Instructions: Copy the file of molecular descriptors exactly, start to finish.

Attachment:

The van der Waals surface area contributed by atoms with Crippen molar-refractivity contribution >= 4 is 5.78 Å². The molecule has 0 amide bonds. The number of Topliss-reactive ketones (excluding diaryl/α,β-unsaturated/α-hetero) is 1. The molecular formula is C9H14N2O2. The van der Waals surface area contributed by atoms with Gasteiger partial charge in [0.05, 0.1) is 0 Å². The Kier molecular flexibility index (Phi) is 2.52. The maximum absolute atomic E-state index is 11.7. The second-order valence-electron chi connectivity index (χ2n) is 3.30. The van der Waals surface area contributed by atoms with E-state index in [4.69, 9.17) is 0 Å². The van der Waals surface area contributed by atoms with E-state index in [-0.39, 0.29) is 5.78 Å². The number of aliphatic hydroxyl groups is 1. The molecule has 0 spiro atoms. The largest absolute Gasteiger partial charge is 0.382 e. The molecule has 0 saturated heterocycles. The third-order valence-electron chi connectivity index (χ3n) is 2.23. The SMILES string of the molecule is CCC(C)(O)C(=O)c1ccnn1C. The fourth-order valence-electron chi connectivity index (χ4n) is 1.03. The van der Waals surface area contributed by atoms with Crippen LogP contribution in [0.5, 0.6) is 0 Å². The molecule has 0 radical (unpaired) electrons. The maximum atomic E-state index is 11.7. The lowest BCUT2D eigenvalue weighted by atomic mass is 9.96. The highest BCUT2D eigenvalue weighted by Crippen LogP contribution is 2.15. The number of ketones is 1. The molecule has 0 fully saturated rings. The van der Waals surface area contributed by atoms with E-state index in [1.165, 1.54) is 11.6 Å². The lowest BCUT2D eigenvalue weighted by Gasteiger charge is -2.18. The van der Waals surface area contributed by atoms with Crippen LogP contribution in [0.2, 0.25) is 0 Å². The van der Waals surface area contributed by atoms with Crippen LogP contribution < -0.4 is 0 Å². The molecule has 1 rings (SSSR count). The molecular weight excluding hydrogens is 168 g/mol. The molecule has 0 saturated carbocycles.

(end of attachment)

The van der Waals surface area contributed by atoms with Crippen molar-refractivity contribution >= 4 is 5.78 Å². The molecule has 0 amide bonds. The number of Topliss-reactive ketones (excluding diaryl/α,β-unsaturated/α-hetero) is 1. The molecular formula is C9H14N2O2. The van der Waals surface area contributed by atoms with Gasteiger partial charge in [0.05, 0.1) is 0 Å². The Kier molecular flexibility index (Phi) is 2.52. The maximum absolute atomic E-state index is 11.7. The second-order valence-electron chi connectivity index (χ2n) is 3.30. The van der Waals surface area contributed by atoms with E-state index in [4.69, 9.17) is 0 Å². The van der Waals surface area contributed by atoms with E-state index in [-0.39, 0.29) is 5.78 Å². The number of aliphatic hydroxyl groups is 1. The molecule has 0 spiro atoms. The largest absolute Gasteiger partial charge is 0.382 e. The molecule has 0 saturated heterocycles. The third-order valence-electron chi connectivity index (χ3n) is 2.23. The SMILES string of the molecule is CCC(C)(O)C(=O)c1ccnn1C. The fourth-order valence-electron chi connectivity index (χ4n) is 1.03. The van der Waals surface area contributed by atoms with Crippen LogP contribution in [0.5, 0.6) is 0 Å². The molecule has 0 radical (unpaired) electrons. The maximum atomic E-state index is 11.7. The lowest BCUT2D eigenvalue weighted by atomic mass is 9.96. The highest BCUT2D eigenvalue weighted by Crippen LogP contribution is 2.15. The number of ketones is 1. The molecule has 0 fully saturated rings. The van der Waals surface area contributed by atoms with E-state index in [1.165, 1.54) is 11.6 Å². The lowest BCUT2D eigenvalue weighted by Gasteiger charge is -2.18. The van der Waals surface area contributed by atoms with Crippen LogP contribution in [0.2, 0.25) is 0 Å². The van der Waals surface area contributed by atoms with Crippen LogP contribution < -0.4 is 0 Å². The molecule has 1 rings (SSSR count). The molecular weight excluding hydrogens is 168 g/mol. The molecule has 0 saturated carbocycles.